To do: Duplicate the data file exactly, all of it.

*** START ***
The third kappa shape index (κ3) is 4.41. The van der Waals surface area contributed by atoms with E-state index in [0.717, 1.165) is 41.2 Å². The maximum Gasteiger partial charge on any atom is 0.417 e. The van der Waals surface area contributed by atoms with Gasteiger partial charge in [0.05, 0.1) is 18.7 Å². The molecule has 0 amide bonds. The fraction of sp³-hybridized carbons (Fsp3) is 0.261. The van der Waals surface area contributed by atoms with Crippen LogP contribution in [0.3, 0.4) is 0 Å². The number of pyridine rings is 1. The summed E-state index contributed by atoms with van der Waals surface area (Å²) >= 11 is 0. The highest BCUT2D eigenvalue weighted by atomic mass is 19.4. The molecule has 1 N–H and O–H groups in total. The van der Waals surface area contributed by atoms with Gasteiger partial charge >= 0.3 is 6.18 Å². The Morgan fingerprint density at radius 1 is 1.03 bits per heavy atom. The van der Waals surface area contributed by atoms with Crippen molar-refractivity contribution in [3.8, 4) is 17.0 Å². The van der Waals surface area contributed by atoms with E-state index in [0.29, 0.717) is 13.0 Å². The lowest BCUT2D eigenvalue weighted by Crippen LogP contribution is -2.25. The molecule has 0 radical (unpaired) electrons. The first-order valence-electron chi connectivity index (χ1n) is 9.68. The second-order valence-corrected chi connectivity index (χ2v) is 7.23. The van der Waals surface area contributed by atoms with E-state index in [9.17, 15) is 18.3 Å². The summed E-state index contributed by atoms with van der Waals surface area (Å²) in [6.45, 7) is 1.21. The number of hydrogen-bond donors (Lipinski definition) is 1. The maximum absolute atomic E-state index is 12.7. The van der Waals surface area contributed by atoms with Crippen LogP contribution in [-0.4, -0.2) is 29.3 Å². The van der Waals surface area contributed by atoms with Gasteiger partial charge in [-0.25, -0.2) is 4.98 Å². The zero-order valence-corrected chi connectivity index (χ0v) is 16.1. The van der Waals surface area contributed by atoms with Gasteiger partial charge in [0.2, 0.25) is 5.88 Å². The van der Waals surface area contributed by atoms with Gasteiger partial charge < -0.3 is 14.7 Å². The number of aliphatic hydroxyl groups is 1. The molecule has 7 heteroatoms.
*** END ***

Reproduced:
The third kappa shape index (κ3) is 4.41. The van der Waals surface area contributed by atoms with E-state index in [0.717, 1.165) is 41.2 Å². The maximum Gasteiger partial charge on any atom is 0.417 e. The van der Waals surface area contributed by atoms with Gasteiger partial charge in [0.05, 0.1) is 18.7 Å². The molecule has 0 amide bonds. The fraction of sp³-hybridized carbons (Fsp3) is 0.261. The van der Waals surface area contributed by atoms with Crippen LogP contribution in [0.3, 0.4) is 0 Å². The number of pyridine rings is 1. The summed E-state index contributed by atoms with van der Waals surface area (Å²) >= 11 is 0. The highest BCUT2D eigenvalue weighted by atomic mass is 19.4. The molecule has 1 N–H and O–H groups in total. The van der Waals surface area contributed by atoms with Gasteiger partial charge >= 0.3 is 6.18 Å². The Morgan fingerprint density at radius 1 is 1.03 bits per heavy atom. The van der Waals surface area contributed by atoms with Crippen molar-refractivity contribution in [3.8, 4) is 17.0 Å². The van der Waals surface area contributed by atoms with E-state index in [0.29, 0.717) is 13.0 Å². The lowest BCUT2D eigenvalue weighted by Crippen LogP contribution is -2.25. The molecule has 0 radical (unpaired) electrons. The first-order valence-electron chi connectivity index (χ1n) is 9.68. The second-order valence-corrected chi connectivity index (χ2v) is 7.23. The van der Waals surface area contributed by atoms with E-state index in [9.17, 15) is 18.3 Å². The summed E-state index contributed by atoms with van der Waals surface area (Å²) in [6.45, 7) is 1.21. The number of hydrogen-bond donors (Lipinski definition) is 1. The maximum absolute atomic E-state index is 12.7. The van der Waals surface area contributed by atoms with Crippen LogP contribution in [-0.4, -0.2) is 29.3 Å². The van der Waals surface area contributed by atoms with Gasteiger partial charge in [-0.25, -0.2) is 4.98 Å². The zero-order valence-corrected chi connectivity index (χ0v) is 16.1. The van der Waals surface area contributed by atoms with Gasteiger partial charge in [0.2, 0.25) is 5.88 Å². The van der Waals surface area contributed by atoms with Gasteiger partial charge < -0.3 is 14.7 Å². The number of aliphatic hydroxyl groups is 1. The molecule has 7 heteroatoms.